Voting early at Empire State College and celebrating Loving Day at Brighton Town Park

Voting early at Empire State College and celebrating Loving Day at Brighton Town Park

[6/12/21 Brighton Town Park. John Robins, a.k.a The Bubble Guy, provided effervescent entertainment as displayed by Yusuf Hussain. Except where indicated, photos by David Kramer]

During this election season, I’ve walked with five candidates canvassing in my Meadowbrook neighborhood in Brighton: Rajesh Barnabas (D, WP, Monroe County Legislature 24th LD), Albert Blankley (D, Monroe County Legislature 24th LD), Robin Wilt (D, WP, Brighton Town Council), Van White (D, Monroe County Judge) and Christine Corrado (D, Brighton Town Council).

I will be joining Patrick Reilly (R, Brighton Town Council) after the primaries. Today, the voting has begun.

6/8/21 Brighton Town Councilmember Christine Corrado with David Kramer (en route to umpiring at Cobb’s Hill, see The umpires are back in business at Cobb’s Hill) [Photo: Monroe County Judge Doug Randall ] SEE ALL CANVAS ARTICLES AT END

In an event organized by the Justice in Action Coalition of Monroe County, about 35 people gathered at BrightonTown Park to celebrate Loving Day and then marched to Empire State College for the first day of early voting. On June 12th, 1967, the United States Supreme Court (Loving v. Virginia) struck down all state laws against interracial marriage.

Robin Wilt and Rajesh Barnabas were two of the speakers. Robin’s marriage to Nicholas Wilt is interracial. In her remarks, Robin placed Loving v. Virginia (1967) within the historical trajectory of the civil rights movement: abolitionism, Reconstruction, MLK and the Civil Rights Acts of the 1960s and the Black Lives Matter movement. Robin said that Loving Day reminds us that what is legal is not always what is just and morally right.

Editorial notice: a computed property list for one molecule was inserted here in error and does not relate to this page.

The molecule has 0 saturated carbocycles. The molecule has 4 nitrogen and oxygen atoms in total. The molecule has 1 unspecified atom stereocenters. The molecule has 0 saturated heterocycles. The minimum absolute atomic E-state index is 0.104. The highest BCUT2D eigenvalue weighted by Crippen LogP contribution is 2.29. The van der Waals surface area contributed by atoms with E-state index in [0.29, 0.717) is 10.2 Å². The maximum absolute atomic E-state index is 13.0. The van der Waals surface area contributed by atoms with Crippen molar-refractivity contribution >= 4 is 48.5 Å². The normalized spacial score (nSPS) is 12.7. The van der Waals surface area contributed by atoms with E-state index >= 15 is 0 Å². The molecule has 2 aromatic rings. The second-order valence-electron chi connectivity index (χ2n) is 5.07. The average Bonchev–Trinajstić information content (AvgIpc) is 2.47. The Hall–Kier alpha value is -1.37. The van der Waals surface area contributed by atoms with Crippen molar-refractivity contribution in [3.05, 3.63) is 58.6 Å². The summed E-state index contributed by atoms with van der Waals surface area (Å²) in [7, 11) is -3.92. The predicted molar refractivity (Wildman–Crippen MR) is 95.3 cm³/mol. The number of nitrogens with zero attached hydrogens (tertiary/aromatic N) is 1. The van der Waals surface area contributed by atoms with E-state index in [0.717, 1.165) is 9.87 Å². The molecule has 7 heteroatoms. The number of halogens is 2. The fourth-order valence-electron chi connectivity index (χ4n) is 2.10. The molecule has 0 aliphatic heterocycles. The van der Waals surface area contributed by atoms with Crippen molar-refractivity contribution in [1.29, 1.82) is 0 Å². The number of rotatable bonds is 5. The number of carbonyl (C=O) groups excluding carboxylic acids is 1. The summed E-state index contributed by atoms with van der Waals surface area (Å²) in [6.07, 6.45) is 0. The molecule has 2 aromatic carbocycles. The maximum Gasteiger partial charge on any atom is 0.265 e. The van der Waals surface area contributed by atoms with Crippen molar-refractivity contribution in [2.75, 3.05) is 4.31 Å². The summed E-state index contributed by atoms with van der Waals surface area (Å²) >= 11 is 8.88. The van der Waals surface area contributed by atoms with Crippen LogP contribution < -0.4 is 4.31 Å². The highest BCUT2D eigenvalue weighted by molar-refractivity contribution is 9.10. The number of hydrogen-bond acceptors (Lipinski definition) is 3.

6/12/21 Robin Wilt speaking at Brighton Town Park, behind is Nicole Kessler, translator for the deaf. See Spring cleaning and kite flying at Brighton Town Park

Rajesh’s mother, Carole, is Irish-American and his father, Sampat, is from India. Rajesh’s parents were bold enough to date and marry in the 1960s when interracial marriage was still outlawed in 31 states.

In his talk, Rajesh discussed how children from interracial marriages, like himself, often see themselves as hybrids — in a positive way. Rajesh expanded on the metaphor of duality to present his hybrid vision of the world where socialism sits on equal footing with capitalism.

6/12/21 (left) Rajesh Barnabas speaking at Brighton Town Park; Sarah Brewer, translator for the deaf; (right) Rajesh’s remarks in his campaign diary

(l-r) Rachel Rosner, Dorothy Flaherty, Robin Wilt and Rajesh and Seneca Barnabas

By coincidence, at the park the Coleman family was celebrating Dennis Coleman’s retirement as the Wayne County Coordinator of Drug Courts. As the Coleman marriage is interracial, Loving Day was chosen for the celebration. Daughter Asimi — a SUNY New Paultz graduate who participated in Loving Day parades in NYC during college — likes to say that without Loving v. Virginia, she would not exist.

(left) Rachel Coleman, Asimi Coleman, Dennis Coleman, Eleanor Coleman outside the Carmen Clark Lodge at Brighton Town Park. (right) Robin, Nicholas and Pepa Wilt. See Spring cleaning and kite flying at Brighton Town Park